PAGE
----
June 4, 2017
|The Kemah Channel at dusk. A familiar sight, to be traded in for new places and new experiences.|
We are about 10 days from moving back aboard. Yes, I know, we keep saying that! But the only things left to do are 1) 3 more coats of varnish on the repaired cabin sole, 2) opening the drain in the refrigerator so we can drain out condensation (huge improvement), 3) polishing the hinges for the doors in the v-berth and the head, and 4) hanging the doors. All that should be accomplished this week.
We’ve had a rush of things to deal with – unexpected surgery and recovery, retirement, a new grandbaby...and now the trauma of moving. Sometimes it feels like trying to run through wet cement. Other times it feels as though we are rushing over a waterfall.
The good news is that we are moving! Goodwill has received a carload of our accumulated bounty and will get more this coming week. The church garage sale was the recipient of a lot of nice, gently used household goods. The RV is going to a consignment lot, the truck to another consignment lot. We enjoyed them but are not sad to see them go. Two fewer things to pay for, keep up with, and fix.
Other things are not so easy to let go of. I will sing my last Sunday in my church choir this coming Sunday and I am more than grief-stricken to let that go. It was the one place I truly belonged, and the place that made my spirit soar. I know that I will be blessed again out on the water, but it’s hard to let this particular soul solace go. I’m taking my hymnal and will yodel on the water on night watch.
We are letting go of the predictable. Now you would think that would be easy, but it can be comforting to know that on Thursday you go to work, make supper, then head off to choir. You know what’s next and are spared the flailing around that no schedule can produce. The exoskeleton of a schedule keeps you ordered and moving in a particular direction. No schedule is the ultimate freedom and can be hard to navigate. It’s easy to move in circles and to let being busy overwhelm a sense of purpose.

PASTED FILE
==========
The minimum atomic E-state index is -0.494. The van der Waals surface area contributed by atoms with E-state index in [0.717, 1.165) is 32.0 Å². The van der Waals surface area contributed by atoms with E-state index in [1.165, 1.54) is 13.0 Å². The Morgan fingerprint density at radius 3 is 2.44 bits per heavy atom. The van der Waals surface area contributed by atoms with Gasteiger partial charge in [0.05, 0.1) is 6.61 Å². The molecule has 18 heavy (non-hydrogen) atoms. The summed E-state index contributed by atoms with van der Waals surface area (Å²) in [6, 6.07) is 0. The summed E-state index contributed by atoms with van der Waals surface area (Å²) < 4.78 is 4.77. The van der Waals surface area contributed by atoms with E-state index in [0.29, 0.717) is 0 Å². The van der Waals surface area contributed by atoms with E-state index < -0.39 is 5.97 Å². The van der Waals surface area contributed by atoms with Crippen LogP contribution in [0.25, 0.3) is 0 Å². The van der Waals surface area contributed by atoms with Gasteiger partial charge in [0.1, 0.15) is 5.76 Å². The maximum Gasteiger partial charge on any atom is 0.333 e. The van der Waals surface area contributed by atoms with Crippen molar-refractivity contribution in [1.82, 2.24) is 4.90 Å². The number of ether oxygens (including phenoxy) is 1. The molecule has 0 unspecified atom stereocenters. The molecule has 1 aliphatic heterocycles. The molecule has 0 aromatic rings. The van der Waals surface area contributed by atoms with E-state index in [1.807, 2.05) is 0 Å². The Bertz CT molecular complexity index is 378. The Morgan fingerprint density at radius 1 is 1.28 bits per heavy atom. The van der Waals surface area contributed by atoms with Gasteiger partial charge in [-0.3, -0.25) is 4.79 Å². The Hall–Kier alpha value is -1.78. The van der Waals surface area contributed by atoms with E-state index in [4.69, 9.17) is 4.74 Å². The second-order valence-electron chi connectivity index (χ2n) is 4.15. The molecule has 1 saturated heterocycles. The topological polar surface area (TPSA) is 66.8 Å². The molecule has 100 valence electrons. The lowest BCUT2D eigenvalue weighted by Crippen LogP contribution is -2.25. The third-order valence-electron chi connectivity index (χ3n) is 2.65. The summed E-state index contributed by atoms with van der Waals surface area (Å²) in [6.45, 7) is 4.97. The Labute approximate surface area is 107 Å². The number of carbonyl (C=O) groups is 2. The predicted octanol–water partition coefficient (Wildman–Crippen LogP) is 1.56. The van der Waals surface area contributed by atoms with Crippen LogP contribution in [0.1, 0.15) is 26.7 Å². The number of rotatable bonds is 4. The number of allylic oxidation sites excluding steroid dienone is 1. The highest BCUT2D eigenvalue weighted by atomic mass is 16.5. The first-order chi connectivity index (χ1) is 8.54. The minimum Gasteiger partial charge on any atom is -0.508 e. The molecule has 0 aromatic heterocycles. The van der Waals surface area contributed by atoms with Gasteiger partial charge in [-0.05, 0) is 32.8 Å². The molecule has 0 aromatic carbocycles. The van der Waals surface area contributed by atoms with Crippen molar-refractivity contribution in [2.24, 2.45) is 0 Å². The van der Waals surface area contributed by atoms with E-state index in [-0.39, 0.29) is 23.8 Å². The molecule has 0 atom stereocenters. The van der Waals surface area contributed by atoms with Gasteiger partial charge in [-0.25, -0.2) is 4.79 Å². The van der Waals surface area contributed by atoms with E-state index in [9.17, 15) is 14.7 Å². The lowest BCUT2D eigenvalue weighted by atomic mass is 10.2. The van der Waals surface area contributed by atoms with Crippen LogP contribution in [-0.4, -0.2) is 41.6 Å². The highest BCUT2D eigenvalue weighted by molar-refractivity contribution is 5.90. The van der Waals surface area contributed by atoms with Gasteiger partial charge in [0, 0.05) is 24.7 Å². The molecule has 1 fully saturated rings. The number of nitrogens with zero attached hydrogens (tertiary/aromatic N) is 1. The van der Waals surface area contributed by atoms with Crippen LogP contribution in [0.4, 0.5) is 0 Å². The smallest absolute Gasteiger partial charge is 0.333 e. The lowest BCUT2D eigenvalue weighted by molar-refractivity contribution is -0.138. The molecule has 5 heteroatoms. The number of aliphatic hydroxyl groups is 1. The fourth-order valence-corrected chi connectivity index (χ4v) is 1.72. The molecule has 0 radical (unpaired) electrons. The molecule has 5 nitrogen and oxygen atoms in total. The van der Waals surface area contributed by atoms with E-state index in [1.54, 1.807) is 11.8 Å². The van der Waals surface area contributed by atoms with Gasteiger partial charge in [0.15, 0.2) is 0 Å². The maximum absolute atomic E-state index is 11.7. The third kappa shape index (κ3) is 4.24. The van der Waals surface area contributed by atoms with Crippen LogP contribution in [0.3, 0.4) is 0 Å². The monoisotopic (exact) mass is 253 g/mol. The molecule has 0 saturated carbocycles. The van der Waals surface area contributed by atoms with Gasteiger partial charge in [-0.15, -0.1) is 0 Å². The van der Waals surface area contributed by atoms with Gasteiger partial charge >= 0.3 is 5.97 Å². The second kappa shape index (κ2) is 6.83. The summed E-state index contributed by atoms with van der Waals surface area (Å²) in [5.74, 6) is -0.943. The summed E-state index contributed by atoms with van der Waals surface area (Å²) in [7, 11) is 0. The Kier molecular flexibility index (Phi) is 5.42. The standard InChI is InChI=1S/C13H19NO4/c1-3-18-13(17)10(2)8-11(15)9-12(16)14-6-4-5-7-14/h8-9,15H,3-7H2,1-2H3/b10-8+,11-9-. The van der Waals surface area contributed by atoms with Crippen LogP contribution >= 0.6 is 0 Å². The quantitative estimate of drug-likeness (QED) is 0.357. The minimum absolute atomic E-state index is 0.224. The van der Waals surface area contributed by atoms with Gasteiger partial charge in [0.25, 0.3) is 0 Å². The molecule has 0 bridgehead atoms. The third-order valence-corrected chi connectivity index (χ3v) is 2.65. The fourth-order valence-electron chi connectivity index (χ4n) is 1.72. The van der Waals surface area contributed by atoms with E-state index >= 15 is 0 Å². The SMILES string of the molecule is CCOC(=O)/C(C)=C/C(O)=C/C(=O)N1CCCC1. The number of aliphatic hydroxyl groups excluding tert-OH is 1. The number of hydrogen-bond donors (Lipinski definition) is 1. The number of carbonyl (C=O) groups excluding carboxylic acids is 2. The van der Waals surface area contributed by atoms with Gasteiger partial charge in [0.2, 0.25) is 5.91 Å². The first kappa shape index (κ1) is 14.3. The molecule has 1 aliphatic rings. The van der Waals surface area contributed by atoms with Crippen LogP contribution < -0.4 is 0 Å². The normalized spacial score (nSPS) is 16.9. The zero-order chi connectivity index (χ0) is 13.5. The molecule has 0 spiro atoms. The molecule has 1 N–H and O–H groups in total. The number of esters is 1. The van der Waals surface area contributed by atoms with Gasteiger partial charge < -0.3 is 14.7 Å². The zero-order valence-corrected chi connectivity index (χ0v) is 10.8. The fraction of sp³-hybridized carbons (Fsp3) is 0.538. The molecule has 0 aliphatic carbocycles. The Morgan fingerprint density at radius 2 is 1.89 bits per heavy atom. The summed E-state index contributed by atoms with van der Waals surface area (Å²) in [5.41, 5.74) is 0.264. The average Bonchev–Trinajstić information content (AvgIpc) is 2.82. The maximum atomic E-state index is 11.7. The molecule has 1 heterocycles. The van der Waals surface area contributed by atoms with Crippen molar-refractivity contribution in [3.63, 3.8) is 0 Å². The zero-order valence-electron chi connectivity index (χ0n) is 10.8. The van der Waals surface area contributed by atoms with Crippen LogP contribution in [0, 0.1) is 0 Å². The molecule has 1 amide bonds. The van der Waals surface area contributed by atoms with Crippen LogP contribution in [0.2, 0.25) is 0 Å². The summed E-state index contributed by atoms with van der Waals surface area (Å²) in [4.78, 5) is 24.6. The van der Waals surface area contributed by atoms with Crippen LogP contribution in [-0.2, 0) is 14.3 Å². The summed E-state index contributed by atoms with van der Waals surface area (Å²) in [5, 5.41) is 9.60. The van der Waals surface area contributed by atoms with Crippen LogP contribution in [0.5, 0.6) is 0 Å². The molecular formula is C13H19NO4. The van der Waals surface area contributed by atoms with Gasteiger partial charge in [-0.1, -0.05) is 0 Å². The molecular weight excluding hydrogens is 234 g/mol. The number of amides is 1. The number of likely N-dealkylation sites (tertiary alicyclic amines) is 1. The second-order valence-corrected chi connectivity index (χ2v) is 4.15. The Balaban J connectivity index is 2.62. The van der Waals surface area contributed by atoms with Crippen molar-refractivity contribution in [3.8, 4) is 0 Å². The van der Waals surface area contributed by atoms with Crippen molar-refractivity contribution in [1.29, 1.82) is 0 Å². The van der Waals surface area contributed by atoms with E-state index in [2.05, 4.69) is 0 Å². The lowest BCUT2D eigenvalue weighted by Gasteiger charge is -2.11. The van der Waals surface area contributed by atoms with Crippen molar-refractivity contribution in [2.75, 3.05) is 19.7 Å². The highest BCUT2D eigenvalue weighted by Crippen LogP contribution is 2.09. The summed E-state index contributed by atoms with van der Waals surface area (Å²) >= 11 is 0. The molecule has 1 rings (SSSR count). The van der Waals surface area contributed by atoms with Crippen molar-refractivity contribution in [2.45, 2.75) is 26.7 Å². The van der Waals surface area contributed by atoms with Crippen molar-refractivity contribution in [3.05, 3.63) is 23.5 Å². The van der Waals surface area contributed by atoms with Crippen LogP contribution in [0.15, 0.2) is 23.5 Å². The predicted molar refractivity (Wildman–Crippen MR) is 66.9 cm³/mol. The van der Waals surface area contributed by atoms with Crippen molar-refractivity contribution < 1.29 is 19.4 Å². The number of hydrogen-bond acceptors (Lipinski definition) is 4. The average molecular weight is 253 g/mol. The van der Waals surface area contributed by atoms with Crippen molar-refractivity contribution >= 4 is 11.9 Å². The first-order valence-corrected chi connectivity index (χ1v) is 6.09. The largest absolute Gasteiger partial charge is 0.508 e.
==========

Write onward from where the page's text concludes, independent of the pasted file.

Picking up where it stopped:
We are also letting go of the comfort of the familiar. We know all the side streets, short cuts, shops, professionals, and traffic patterns here. All the new places we go will be, well, new. The fun of discovery, the frustration of doing everything blind and on foot.
I am letting go of space. My personal space aboard Raven is basically a fiddle rail in the v-berth, a locker, and the fiddle rails in the main cabin (which I often share with the galley). I am culling books and it’s like cutting off fingers. I have no idea how I am going to store my knitting, but by golly, it’s going with me.
I am letting go of personal items. They are very sticky. Lots of perfectly good clothes are going to new homes, because there is simply no room for them. My beautiful blue dish is going to storage. It’s pottery, and pottery doesn’t do too well in the humpty-bumpty of a boat. My excellent collection of wide mouth storage jars are headed for the recycling bin. Big deal, you say, but it took a few years to collect them and I use them all the time. Again...glass.
I am letting go of being known. People here know me, in the places I frequent. Store clerks say hi, people at church know me, people in the community recognize me. I’ll be a stranger wherever we go next, a passing observer but likely not a participant, unless we find a “home port” where we stay part of the year.
So, it’s the season of goodbye/hello, of letting go of one life to welcome the next. You’d think it would be easier each time, but even though I recognize the whole cycle, it’s not any easier. I do trust that regardless of the discomfort of letting go, it’s going to be just fine. Breathe in, breathe out, next step.